It is not often that I review a genuinely bad book, but this is one such rare occasion. It so happens that log analysis is my primary area of focus for the last several years and thus I could not miss a book titled “Security Log Management.”
Yuck! The book starts from a hodge-podge of examples, which, if entertaining at times, doesn’t lead to any meaningful lessons and thus doesn’t deliver the value it could have produced. The same applies to material selection for the book, which, as a result, suffers from a compete lack of logical structure. Even the Ch 1 “Log Analysis: Overall Issues” barely touched on analyzing logs and clearly didn’t cover any “overall issues.” Also, authors have undoubtedly trademarked the concept of a random irrelevant picture or graph...
In addition, the book reveals many areas where authors are deeply befuddled. ESM chapter (‘Enterprise Security Management’) is one such example, where such confusion reigns supreme. They can talk about ‘ESM process’ and claim that ‘ESM is not a tool’ in one sentence and then describe ‘ESM tools’ in the next one. On top of that, if you are looking for some arcane security humor, try understanding their ROI calculation in the chapter (‘Cost of problem’ + ‘Cost of solution’ …)
One would think that they can get something as (relatively) simple as firewall reporting right (chapter 3). One would think that – and one would be wrong… The reader is still left with no answers to questions such as ‘what summaries, statistics and reports he/she should collect and how to do it.’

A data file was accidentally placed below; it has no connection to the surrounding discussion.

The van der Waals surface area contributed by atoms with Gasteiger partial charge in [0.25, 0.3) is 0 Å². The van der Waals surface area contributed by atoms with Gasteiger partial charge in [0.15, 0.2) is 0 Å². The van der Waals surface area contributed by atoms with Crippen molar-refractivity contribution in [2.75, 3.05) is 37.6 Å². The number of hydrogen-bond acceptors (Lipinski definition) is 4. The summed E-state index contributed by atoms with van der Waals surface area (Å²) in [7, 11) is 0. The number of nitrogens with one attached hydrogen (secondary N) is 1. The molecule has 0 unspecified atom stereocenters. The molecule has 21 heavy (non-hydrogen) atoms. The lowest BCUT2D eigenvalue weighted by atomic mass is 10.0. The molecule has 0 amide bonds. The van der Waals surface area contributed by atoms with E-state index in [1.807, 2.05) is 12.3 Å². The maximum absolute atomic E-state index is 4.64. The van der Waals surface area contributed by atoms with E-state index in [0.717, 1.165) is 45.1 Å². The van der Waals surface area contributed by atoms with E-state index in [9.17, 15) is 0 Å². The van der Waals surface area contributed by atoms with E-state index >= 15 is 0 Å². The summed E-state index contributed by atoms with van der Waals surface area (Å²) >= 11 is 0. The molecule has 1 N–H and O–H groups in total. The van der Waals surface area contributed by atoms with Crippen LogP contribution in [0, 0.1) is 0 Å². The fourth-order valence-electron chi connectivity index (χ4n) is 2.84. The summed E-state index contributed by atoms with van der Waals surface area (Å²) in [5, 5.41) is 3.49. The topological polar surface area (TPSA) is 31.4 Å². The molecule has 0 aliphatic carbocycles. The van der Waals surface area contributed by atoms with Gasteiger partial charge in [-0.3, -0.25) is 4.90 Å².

As far as style is concerned, the book carries unfortunate signs of being written by a group of authors who didn’t talk to each other much. Furthermore, what adds insult to injury is truly excessive amount of quoted source code, which plainly doesn’t belong in the book, but on the website, CD, etc (were editors asleep at the wheel?)
To conclude, the book does have some relationship to patterns and chaos: the patterns in your brain will immediately turn into chaos after you are done reading it, provided you would even finish it. My suggestion is to avoid this largely useless title and save the money for better books (such as Bejtlich’s or countless others).
Dr Anton Chuvakin, GCIA, GCIH, GCFA (http://www.chuvakin.org) is a
recognized security expert and book author. A frequent conference speaker, he also represents the company at various security meetings and standard organizations. He is an author of a book "Security Warrior" and a contributor to "Know Your Enemy II", "Information Security Management Handbook" and the upcoming "Hacker's Challenge 3". Anton also published numerous papers on a broad range of security subjects, such as incident response, intrusion detection, honeypots and log analysis. In his spare time he maintains his security portal http://www.info-secure.org and two blogs.